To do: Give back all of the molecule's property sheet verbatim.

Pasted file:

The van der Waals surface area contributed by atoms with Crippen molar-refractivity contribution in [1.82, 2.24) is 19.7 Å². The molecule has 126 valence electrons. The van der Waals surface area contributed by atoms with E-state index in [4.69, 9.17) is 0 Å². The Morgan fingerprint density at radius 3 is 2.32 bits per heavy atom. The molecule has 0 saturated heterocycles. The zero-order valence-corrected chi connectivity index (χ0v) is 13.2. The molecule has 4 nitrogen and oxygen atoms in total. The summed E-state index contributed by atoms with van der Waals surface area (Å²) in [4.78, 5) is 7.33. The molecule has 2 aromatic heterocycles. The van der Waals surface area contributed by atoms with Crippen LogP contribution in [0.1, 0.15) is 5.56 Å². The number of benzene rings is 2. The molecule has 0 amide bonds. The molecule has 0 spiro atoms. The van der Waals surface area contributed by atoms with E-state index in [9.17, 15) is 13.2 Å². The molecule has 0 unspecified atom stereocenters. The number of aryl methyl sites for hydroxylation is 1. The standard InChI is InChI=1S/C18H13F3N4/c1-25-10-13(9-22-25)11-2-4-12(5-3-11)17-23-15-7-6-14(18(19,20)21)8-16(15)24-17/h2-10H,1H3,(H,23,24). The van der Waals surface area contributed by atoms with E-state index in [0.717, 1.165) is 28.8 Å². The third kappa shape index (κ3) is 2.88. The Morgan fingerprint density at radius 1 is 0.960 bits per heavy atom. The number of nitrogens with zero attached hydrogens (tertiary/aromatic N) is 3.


The van der Waals surface area contributed by atoms with Crippen molar-refractivity contribution in [1.82, 2.24) is 19.7 Å². The molecule has 126 valence electrons. The van der Waals surface area contributed by atoms with E-state index in [4.69, 9.17) is 0 Å². The Morgan fingerprint density at radius 3 is 2.32 bits per heavy atom. The molecule has 0 saturated heterocycles. The zero-order valence-corrected chi connectivity index (χ0v) is 13.2. The molecule has 4 nitrogen and oxygen atoms in total. The summed E-state index contributed by atoms with van der Waals surface area (Å²) in [4.78, 5) is 7.33. The molecule has 2 aromatic heterocycles. The van der Waals surface area contributed by atoms with Crippen LogP contribution in [0.1, 0.15) is 5.56 Å². The number of benzene rings is 2. The molecule has 0 amide bonds. The molecule has 0 spiro atoms. The van der Waals surface area contributed by atoms with E-state index in [9.17, 15) is 13.2 Å². The molecule has 0 unspecified atom stereocenters. The number of aryl methyl sites for hydroxylation is 1. The standard InChI is InChI=1S/C18H13F3N4/c1-25-10-13(9-22-25)11-2-4-12(5-3-11)17-23-15-7-6-14(18(19,20)21)8-16(15)24-17/h2-10H,1H3,(H,23,24). The van der Waals surface area contributed by atoms with E-state index in [0.717, 1.165) is 28.8 Å². The third kappa shape index (κ3) is 2.88. The Morgan fingerprint density at radius 1 is 0.960 bits per heavy atom. The number of nitrogens with zero attached hydrogens (tertiary/aromatic N) is 3.